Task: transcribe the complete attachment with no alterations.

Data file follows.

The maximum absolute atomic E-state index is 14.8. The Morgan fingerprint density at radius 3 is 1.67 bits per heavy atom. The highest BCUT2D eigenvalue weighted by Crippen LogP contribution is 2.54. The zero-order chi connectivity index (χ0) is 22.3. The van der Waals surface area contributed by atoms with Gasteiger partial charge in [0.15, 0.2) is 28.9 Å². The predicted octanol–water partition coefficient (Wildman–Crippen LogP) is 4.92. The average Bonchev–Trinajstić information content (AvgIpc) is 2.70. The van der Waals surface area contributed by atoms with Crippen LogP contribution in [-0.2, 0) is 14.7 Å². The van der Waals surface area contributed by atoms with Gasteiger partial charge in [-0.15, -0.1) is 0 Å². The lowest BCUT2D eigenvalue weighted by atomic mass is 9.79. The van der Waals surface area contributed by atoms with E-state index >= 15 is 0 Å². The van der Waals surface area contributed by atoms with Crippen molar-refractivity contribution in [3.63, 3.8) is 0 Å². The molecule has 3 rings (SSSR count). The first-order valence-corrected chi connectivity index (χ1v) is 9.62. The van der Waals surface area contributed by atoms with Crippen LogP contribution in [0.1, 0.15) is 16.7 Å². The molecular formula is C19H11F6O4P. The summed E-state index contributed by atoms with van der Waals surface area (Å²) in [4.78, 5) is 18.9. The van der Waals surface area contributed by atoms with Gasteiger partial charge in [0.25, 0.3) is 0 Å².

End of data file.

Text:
The maximum absolute atomic E-state index is 14.8. The Morgan fingerprint density at radius 3 is 1.67 bits per heavy atom. The highest BCUT2D eigenvalue weighted by Crippen LogP contribution is 2.54. The zero-order chi connectivity index (χ0) is 22.3. The van der Waals surface area contributed by atoms with Gasteiger partial charge in [0.15, 0.2) is 28.9 Å². The predicted octanol–water partition coefficient (Wildman–Crippen LogP) is 4.92. The average Bonchev–Trinajstić information content (AvgIpc) is 2.70. The van der Waals surface area contributed by atoms with Crippen LogP contribution in [-0.2, 0) is 14.7 Å². The van der Waals surface area contributed by atoms with Gasteiger partial charge in [-0.15, -0.1) is 0 Å². The lowest BCUT2D eigenvalue weighted by atomic mass is 9.79. The van der Waals surface area contributed by atoms with E-state index >= 15 is 0 Å². The van der Waals surface area contributed by atoms with Crippen molar-refractivity contribution in [3.63, 3.8) is 0 Å². The molecule has 3 rings (SSSR count). The first-order valence-corrected chi connectivity index (χ1v) is 9.62. The van der Waals surface area contributed by atoms with Crippen LogP contribution in [0.1, 0.15) is 16.7 Å². The molecular formula is C19H11F6O4P. The summed E-state index contributed by atoms with van der Waals surface area (Å²) in [4.78, 5) is 18.9. The van der Waals surface area contributed by atoms with Gasteiger partial charge in [0.25, 0.3) is 0 Å².